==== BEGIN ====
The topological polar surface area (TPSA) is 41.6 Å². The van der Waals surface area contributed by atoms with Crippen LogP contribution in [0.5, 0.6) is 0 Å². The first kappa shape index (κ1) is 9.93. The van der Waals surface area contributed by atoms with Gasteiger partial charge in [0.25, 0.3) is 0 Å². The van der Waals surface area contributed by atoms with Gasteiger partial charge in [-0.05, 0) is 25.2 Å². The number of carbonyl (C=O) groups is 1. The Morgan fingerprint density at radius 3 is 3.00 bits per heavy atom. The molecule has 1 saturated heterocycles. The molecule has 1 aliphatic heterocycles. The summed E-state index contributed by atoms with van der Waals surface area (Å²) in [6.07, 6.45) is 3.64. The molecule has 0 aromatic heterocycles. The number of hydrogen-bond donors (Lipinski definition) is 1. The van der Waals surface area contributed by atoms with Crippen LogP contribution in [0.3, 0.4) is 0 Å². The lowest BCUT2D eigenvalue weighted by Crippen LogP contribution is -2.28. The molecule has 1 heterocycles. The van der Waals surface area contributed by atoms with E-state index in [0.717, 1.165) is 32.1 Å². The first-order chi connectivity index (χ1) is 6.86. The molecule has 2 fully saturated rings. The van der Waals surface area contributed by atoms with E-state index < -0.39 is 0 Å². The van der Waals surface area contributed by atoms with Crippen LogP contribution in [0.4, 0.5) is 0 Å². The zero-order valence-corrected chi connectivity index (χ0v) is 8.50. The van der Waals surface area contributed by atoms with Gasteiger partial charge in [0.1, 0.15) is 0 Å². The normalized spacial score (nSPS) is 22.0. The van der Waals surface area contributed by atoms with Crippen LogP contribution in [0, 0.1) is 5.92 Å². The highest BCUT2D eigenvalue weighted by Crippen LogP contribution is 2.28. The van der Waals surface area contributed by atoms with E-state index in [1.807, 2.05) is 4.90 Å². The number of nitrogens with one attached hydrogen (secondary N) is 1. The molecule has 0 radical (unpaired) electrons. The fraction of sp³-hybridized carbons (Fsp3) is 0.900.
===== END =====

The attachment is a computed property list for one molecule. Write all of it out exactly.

The topological polar surface area (TPSA) is 41.6 Å². The van der Waals surface area contributed by atoms with Crippen LogP contribution in [0.5, 0.6) is 0 Å². The first kappa shape index (κ1) is 9.93. The van der Waals surface area contributed by atoms with Gasteiger partial charge in [0.25, 0.3) is 0 Å². The van der Waals surface area contributed by atoms with Gasteiger partial charge in [-0.05, 0) is 25.2 Å². The number of carbonyl (C=O) groups is 1. The Morgan fingerprint density at radius 3 is 3.00 bits per heavy atom. The molecule has 1 saturated heterocycles. The molecule has 1 aliphatic heterocycles. The summed E-state index contributed by atoms with van der Waals surface area (Å²) in [6.07, 6.45) is 3.64. The molecule has 0 aromatic heterocycles. The number of hydrogen-bond donors (Lipinski definition) is 1. The van der Waals surface area contributed by atoms with Crippen LogP contribution in [0.3, 0.4) is 0 Å². The lowest BCUT2D eigenvalue weighted by Crippen LogP contribution is -2.28. The molecule has 1 heterocycles. The van der Waals surface area contributed by atoms with E-state index in [0.717, 1.165) is 32.1 Å². The first-order chi connectivity index (χ1) is 6.86. The molecule has 2 fully saturated rings. The van der Waals surface area contributed by atoms with E-state index < -0.39 is 0 Å². The van der Waals surface area contributed by atoms with Crippen LogP contribution in [0.4, 0.5) is 0 Å². The zero-order valence-corrected chi connectivity index (χ0v) is 8.50. The van der Waals surface area contributed by atoms with Gasteiger partial charge in [0.1, 0.15) is 0 Å². The normalized spacial score (nSPS) is 22.0. The van der Waals surface area contributed by atoms with Crippen LogP contribution in [0, 0.1) is 5.92 Å². The highest BCUT2D eigenvalue weighted by Crippen LogP contribution is 2.28. The van der Waals surface area contributed by atoms with E-state index in [1.807, 2.05) is 4.90 Å². The number of nitrogens with one attached hydrogen (secondary N) is 1. The molecule has 0 radical (unpaired) electrons. The fraction of sp³-hybridized carbons (Fsp3) is 0.900.